THE 1988 NATIONAL ELECTION : Losing Candidate Sees No Mandate for Bush : ‘Gave Best Shot,’ Relaxed Dukakis Says

Times Staff Writer

Touting his party’s successes and depreciating his rival’s mandate, a relaxed and humorous Michael S. Dukakis Wednesday accepted responsibility for his defeat, saying it was he, and not the Democratic message, that voters rejected Tuesday.

“It was winnable,” Dukakis told reporters at a post-election press conference, noting that he had lost several key states by small margins. But, he added, “ ‘almost’ doesn’t count in politics.”

“I gave it my best shot,” he said, but “it’s obvious that I didn’t do as good a job as I should have in reaching out” to voters in regions such as the South, where President-elect George Bush ran up large majorities.

Despite his loss, “I don’t see a mandate” for Bush, Dukakis said, noting that Democrats gained seats in both the House and Senate and increased the number of statehouses they control.


“I don’t think you can look at those results on the congressional side and not conclude that (voters) are also expressing very strong progressive feelings about what this country has to do,” he said.

Wants Themes Continued

Although Dukakis had criticized Bush during the campaign for trying to co-opt Democratic issues like education and day care, Wednesday he said Bush would do well to continue stressing those themes.

“If that happens,” he said, “the campaign will have been worth it.”


And if not, he added, “as a responsible opposition, we have a responsibility to be constructively critical.”

Dukakis made clear that he still wants a role in his party’s national councils, saying, for example, that he expected to be involved in the selection of a party chairman to replace Paul G. Kirk Jr., who plans to leave the post at the end of the year.

But he avoided taking sides in the widely anticipated fights over which direction the Democrats should take in the next few years. “I don’t believe it is a matter of right or left,” he said, expressing the faith in pragmatic problem solving that has been the hallmark of his approach toward government.

Dukakis also sidestepped any suggestion that he might run again in 1992.

‘My Job Is Clear’

“At this point, my job is clear,” he said, one of several references he made to his plans to resume his duties as chief executive of the nation’s 13th-largest state.

Characteristically, Dukakis spent the day after the election at his desk, arriving early in the morning, making telephone calls, going through papers and, he said, “getting re-acclimated” to being governor of Massachusetts.

His one concession to the grueling pace of the campaign, he said, was that he planned to “take the weekend off.” He and his wife, Kitty, might take a longer vacation later in the year, he added.


For many defeated political candidates, the ritual post-election press conference has been a time for recriminations, excuses or bitterness. Some of all those feelings have been evident in the comments of other Democrats around the country and even some members of Dukakis’ family in recent days.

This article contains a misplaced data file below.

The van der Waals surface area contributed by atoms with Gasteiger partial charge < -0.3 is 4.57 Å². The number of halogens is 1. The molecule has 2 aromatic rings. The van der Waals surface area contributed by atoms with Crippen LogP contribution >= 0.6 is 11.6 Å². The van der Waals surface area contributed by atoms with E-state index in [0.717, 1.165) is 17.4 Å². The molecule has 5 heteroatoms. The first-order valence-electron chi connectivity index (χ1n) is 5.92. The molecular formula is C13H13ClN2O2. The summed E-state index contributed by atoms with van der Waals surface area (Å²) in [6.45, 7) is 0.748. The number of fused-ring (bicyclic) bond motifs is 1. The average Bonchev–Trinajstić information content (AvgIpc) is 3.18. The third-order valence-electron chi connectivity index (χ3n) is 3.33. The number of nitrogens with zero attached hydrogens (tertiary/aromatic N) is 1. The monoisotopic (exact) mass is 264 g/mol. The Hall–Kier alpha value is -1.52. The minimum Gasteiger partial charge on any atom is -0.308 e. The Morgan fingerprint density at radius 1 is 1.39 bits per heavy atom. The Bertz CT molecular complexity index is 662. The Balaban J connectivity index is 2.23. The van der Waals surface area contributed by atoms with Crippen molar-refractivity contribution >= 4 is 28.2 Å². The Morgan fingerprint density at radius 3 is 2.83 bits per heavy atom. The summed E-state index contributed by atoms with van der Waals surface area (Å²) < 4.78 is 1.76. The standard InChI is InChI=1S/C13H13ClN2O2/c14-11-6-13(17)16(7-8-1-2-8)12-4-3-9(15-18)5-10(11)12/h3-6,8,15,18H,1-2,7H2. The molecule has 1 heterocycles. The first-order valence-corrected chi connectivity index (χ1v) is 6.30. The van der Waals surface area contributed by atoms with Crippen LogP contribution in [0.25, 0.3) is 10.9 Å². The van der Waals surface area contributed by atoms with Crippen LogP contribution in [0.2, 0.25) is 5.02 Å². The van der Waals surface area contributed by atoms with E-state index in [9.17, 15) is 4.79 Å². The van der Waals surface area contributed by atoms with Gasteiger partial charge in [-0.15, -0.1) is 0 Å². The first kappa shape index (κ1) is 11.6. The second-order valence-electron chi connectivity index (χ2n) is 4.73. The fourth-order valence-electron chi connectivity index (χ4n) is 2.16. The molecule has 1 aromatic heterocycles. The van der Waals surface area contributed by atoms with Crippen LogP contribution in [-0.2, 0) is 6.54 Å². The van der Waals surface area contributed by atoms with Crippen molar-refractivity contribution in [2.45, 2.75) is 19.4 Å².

But Dukakis, himself, seems to have taken his defeat with the sort of equanimity that has been one of his great strengths as a public official but which proved to be one of his weaknesses as a candidate. He looked back on the campaign with little sorrow, almost no anger and a sense of whimsy that was seldom evident during his 605-day quest for the nation’s highest office.

“Am I disappointed? Sure,” he said. But, he quickly added, “the election was yesterday . . . we have much to do.”

Responds on Baker Post

Asked his reaction to Bush’s announcement that his campaign chairman, James A. Baker III, would become his secretary of state, Dukakis responded with a laugh: “I believe in the redemption of souls,” he said.

During the campaign, Dukakis had been highly critical of Bush’s “handlers” and of the campaign tactics that Baker, as Bush’s campaign chief, had approved. And Wednesday, despite the lack of rancor, he stuck to that criticism.

“I’m not a bitter person,” he said, but Bush’s “was a distorted campaign,” one which “did not set a high standard.”

And he warned that Bush’s heavy, and successful, use of negative advertising during the campaign may encourage future candidates from both parties to do likewise. The campaign, he said, “may well set a standard we live to regret.”


Beyond saying that he should have responded to the attacks earlier, something he has said several times in the past two weeks, Dukakis brushed aside attempts to get him to offer his view of where his campaign had gone wrong, saying there would be “plenty of time for analysis” at some later point.

Offers Little Explanation

“I wasn’t successful in getting my message through,” he said, but he offered little explanation of why he thought that was so.

And when asked whether he thought he would have been able to win if the campaign had gone on a week or two longer, Dukakis, who had been gaining in many polls for the last two weeks, shrugged, laughed and reminded the assembled reporters of the thousands of miles he had flown over the last three days with sleep only on his campaign plane.

“If I had more time, you all would be in the hospital,” he said. “I couldn’t do that to you.”